Today's featured poet is Nancy White, a very talented poet and a delightful person. I had the pleasure of meeting Nancy this past June at the Caffe Lena Poetry Festival. I loved her poetry and her presentation of it on the stage. After reading her latest book, Detour, I knew I had to have her here.
Nancy White is the author of two books: Sun, Moon, Salt (winner of the Washington Prize, The Word Works) and Detour (Tamarack Editions). Further poems have appeared in The Antioch Review, Black Warrior Review, FIELD, Harpur Palate, Ploughshares, Rattle, Seneca Review, Virginia Quarterly Review, and others. She teaches at Adirondack Community College in upstate New York, is Associate Editor at The Sow’s Ear Poetry Review, and also now serves as editor and president for The Word Works in D.C.
Today's poem comes from Detour.
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his copper hair his forearm glossy softening
waist scrotum rough his suddenly
attentive kiss his
monstrous appetite for meat his
whims analyzed and deified his hilarity
with children his tin voice his pursed
lips his backbeat rhythm his sigh when
he comes when he takes the first bite
his legs in black his tough rust
colored nipples his neck smelling of
narcissus his lack of hangnails his laugh like
a landmine such intention
of goodness his appearance golden his
tantrums his silence frozen after fine sex
cordial after bad his beauty his
beauty his darkness is love
DL: Why did you decide to omit punctuation and capitalization in this poem?
NW: The issue of punctuation and capitalization was huge for me in this book, actually. If you look at the first poem, “Woven and Sewn,” it’s packed full of periods. Every line has at least one. In other poems the reader has to figure out all the phrasing for herself—where the pauses and grammatical groupings have to occur. One fellow poet, whose advice I respect, felt I should make all the poems in the manuscript adhere to that latter principle. Wrestling with that advice, that possibility, helped me realize and then refine what I was doing with my fluctuating use of periods and commas in the book. The character (who eventually, over the years of working on the book, ceased to be me) was finding news ways to perceive and shape reality—her life—but only after a sort of dissolving feeling, a falling apart. I’m pretty sure most people who have gone through a divorce (with or without children, with or without the legal contract) know what I’m talking about there. Your recovery is dependent upon being able to handle the resulting period of being “at sea,” and then an ability to start putting things back together, but in new ways, in new patterns. I like to think the coming-and-going of the punctuation and other “rules” in the book mirrors that process.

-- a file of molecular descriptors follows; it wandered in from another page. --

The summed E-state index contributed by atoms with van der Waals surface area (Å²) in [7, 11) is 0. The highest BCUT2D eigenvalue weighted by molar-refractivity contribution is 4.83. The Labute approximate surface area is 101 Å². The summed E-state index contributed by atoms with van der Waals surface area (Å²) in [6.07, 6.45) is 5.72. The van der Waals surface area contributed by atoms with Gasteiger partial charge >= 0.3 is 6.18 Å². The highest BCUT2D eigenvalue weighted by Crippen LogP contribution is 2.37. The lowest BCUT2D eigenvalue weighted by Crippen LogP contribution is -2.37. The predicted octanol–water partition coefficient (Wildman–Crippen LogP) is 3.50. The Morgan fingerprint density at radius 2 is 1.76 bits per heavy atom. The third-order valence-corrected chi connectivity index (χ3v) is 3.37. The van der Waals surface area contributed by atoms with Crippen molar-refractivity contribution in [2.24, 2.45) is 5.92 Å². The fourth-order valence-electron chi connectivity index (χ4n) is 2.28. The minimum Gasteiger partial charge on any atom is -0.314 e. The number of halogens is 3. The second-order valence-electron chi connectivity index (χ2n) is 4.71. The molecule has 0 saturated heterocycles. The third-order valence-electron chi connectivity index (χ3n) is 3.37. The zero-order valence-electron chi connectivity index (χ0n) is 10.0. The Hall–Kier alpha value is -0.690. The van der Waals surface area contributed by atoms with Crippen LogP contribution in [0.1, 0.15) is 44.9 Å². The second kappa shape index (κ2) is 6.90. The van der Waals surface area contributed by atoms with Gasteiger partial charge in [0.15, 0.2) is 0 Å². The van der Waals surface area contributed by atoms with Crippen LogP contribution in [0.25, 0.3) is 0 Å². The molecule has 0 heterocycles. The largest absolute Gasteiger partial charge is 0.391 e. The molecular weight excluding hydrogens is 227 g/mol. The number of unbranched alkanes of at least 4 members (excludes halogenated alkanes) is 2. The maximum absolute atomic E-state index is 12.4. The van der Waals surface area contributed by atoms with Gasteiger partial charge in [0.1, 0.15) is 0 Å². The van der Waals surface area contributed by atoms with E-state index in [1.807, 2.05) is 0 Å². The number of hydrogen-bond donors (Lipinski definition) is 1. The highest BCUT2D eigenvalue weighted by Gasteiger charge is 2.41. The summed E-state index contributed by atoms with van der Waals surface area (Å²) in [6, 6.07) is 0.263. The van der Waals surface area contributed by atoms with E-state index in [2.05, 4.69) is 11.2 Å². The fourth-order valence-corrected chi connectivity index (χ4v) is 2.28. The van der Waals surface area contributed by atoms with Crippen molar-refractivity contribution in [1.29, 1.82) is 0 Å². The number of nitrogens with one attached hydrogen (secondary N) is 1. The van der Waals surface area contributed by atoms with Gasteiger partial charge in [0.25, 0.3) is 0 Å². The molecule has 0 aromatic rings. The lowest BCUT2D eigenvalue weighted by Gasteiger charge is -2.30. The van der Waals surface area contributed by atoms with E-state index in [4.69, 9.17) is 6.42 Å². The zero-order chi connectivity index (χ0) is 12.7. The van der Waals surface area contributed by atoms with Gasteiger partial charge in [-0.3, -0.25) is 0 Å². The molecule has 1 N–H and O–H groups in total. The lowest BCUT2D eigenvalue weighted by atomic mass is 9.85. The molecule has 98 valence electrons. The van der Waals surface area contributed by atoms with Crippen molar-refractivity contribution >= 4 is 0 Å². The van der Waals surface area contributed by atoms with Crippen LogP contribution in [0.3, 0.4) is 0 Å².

I also found a tremendous lightness in working without those rules, in using white space and line breaks instead of caps or punctuation. A surprising new language evolved, for me, and, like the surprise of being single again, turned out to expand rather than ruin the world. It could be gimmicky, and as poets we have to beware that danger, but if used in a muscular way, as a technique that pushes the language to greater precision and force, I think it makes a superb exercise for any poet. Anyway, I hope I pulled it off!
DL: The strictness of the 3-line stanzas seems at odds with the abandonment of punctuation and capitalization. Tell us why that disparity.
I love the regular look of repeating stanza sizes, but I hate received rhythms, almost never work in received forms. Jazz is more my kind of music, I love spondees that throw the whole train of a poem off the tracks, there’s no better fun than shifting the rhythm of a line—and yet I hate set rhythm. Maybe it’s cheating, but I still like to build in the contradiction of a set stanza size, so the poem has a formal look to it even if there is no received form at work. I used a lot of couplets and tercets (all unrhymed) in this book, two-line stanzas because the book is about the letting go of a two-person relationship, three-line stanzas to show a more stable form, where a third possibility keeps growing out of jarring pairs. I’m hoping I achieved some kind of useful paradox in appearing formal but being in fact pretty loose when it came to standard rules. I want to say this paradox reflects the institution of marriage itself. There’s a formal pact, about which we make an enormous deal with lots of ceremony and so on, but the proof is in the daily pudding, not the formal or legal arrangement.